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Healthful Living

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    Chapter 27—The Heart and Blood

    Physiology of the Circulatory System

    737. Perfect health depends upon perfect circulation.—Testimonies for the Church 2:531.HL 178.1

    738. The more active the circulation the more free from obstructions and impurities will be the blood. The blood nourishes the body. The health of the body depends upon the healthful circulation of the blood.—The Health Reformer, May 1, 1873.HL 178.2

    739. At every pulsation of the heart, the blood should be propelled to the extremities quickly and easily in order to have health.... The current of human life is struggling to go its accustomed rounds, and should not be hindered in its circuit through the body by the imperfect manner in which women clothe their limbs.—The Health Reformer, May 1, 1872.HL 178.3

    740. The limbs were not formed by our Creator to endure exposure, as was the face. The Lord provided the face with an immense circulation, because it must be exposed. He provided, also, large veins and nerves for the limbs and feet, to contain a large amount of the current of human life, that the limbs might be uniformly as warm as the body.—Testimonies for the Church 2:531.HL 178.4

    741. The limbs and feet have large arteries, to receive a large amount of blood, that warmth, nutrition, elasticity, and strength may be imparted to them. But when the blood is chilled from these extremities, their blood-vessels contract, which makes the circulation of the necessary amount of blood in them still more difficult.—The Health Reformer, April 1, 1872.HL 178.5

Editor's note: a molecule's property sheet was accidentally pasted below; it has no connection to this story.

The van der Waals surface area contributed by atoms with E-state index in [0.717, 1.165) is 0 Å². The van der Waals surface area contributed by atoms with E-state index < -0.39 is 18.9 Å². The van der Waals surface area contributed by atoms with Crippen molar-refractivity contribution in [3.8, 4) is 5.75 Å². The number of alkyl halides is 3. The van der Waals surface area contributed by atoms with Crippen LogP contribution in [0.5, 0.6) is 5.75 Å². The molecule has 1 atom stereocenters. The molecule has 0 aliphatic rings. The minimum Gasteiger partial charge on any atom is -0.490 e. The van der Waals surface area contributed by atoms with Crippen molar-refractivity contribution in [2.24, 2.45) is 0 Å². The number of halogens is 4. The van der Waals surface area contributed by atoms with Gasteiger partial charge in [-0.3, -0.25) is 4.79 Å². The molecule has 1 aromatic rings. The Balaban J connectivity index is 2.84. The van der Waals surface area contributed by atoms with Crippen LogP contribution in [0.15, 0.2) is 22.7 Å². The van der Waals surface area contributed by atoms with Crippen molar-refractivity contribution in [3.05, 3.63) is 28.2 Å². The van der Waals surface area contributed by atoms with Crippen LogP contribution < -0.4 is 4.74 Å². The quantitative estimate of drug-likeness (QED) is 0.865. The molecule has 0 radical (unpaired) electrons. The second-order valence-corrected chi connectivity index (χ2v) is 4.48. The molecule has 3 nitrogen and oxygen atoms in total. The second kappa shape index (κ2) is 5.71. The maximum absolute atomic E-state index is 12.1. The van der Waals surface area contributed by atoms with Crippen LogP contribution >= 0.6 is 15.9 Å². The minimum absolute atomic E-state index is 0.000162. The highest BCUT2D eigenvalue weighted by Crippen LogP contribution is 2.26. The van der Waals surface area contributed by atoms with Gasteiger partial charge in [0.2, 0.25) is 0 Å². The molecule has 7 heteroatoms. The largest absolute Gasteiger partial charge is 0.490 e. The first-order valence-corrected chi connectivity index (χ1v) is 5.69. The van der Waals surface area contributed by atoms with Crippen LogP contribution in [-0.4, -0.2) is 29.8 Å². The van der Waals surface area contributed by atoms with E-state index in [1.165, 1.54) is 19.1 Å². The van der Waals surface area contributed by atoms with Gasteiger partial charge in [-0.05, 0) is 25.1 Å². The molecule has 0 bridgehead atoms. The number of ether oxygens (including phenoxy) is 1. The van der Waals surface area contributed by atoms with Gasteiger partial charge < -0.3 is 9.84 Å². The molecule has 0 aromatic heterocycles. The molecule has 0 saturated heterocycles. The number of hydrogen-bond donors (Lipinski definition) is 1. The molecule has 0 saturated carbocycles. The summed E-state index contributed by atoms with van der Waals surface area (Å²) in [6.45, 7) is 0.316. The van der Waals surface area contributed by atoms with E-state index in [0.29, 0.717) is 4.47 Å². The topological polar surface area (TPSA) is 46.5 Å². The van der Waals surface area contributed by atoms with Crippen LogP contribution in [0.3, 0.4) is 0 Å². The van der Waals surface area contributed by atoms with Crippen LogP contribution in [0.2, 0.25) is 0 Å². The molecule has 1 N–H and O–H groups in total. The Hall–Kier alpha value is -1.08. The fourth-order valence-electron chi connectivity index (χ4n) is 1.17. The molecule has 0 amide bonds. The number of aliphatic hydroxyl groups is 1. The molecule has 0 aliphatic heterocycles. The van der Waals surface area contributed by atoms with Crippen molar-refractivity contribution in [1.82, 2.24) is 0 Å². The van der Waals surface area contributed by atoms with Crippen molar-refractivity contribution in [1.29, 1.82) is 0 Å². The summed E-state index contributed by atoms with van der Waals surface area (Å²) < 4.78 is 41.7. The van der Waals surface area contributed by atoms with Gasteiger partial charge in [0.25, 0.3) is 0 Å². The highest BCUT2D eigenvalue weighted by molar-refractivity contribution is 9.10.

742. The extremities are chilled, and the heart has thrown upon it double labor, to force the blood into these chilled extremities; and when the blood has performed its circuit through the body, and returned to the heart, it is not the same vigorous, warm current which left it. It has been chilled in its passage through the limbs. The heart, weakened by too great labor and poor circulation of poor blood, is then compelled to still greater exertion, to throw the blood to the extremities which are never as healthfully warm as other parts of the body. The heart fails in its efforts, and the limbs become habitually cold; and the blood, which is chilled away from the extremities, is thrown back upon the lungs and brain, and inflammation and congestion of the lungs or the brain is the result.—How to Live 5:72.HL 179.1

    Nervous Control of the Circulatory System

    743. The nerves control the circulation of the blood; ... for instance, you are impressed that if you bathe, you will become chilly. The brain sends this intelligence to the nerves of the body, and the blood-vessels, held in obedience to your will, cannot perform their office and cause a reaction after the bath.—Testimonies for the Church 3:70.HL 179.2

    744. You have a determined will, which causes the mind to react upon the body, unbalancing the circulation, and producing congestion in certain organs; and you are sacrificing health to your feelings.—Testimonies for the Church 5:310.HL 179.3

    745. The exercise of the brain in study without corresponding physical exercise has a tendency to attract the blood to the brain, and the circulation of the blood through the system becomes unbalanced. The brain has too much blood and the extremities too little.—Testimonies for the Church 3:138.HL 180.1

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